WALTER MYERS / SCIENCE PHOTO LIBRARY WALTER MYERS / SCIENCE PHOTO LIBRARY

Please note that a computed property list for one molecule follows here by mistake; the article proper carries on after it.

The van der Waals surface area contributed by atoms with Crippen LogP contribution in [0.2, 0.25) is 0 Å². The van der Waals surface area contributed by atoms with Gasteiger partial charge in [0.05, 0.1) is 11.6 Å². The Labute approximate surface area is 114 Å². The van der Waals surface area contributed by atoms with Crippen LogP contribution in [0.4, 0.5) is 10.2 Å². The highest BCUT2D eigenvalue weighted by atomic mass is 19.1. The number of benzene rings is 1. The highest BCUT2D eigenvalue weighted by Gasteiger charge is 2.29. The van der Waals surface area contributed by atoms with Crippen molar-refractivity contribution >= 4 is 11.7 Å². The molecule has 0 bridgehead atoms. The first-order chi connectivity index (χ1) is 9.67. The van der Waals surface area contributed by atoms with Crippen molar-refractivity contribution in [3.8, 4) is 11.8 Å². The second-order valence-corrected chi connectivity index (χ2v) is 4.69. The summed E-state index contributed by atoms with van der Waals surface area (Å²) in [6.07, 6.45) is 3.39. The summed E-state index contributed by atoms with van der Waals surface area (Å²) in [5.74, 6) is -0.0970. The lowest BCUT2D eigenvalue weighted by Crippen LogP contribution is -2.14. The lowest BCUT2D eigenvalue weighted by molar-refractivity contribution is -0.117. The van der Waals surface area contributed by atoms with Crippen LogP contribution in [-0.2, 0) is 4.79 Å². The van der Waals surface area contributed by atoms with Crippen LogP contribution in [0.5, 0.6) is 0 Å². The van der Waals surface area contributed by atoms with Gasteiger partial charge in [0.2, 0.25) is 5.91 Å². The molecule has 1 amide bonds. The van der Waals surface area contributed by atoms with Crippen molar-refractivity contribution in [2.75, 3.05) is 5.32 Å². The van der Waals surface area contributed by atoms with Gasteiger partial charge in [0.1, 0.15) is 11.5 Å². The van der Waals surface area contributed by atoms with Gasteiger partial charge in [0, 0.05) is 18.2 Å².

Early prehistoric plants. Computer artwork of Cooksonia caledonica plants on a mound of ancient lava at sunset during the Late Silurian period (445-416 million years ago). The first land-based plants to emerge from the waters were simple plants, only a few inches tall, consisting of slender branching stalks with rounded structures called sporangia. The sporangia, common to fungi and non-seed plants today, produced and contained the spores required for reproduction. Cooksonia were an important component of the Earth's flora until the early Devonian period (about 416 million years ago).
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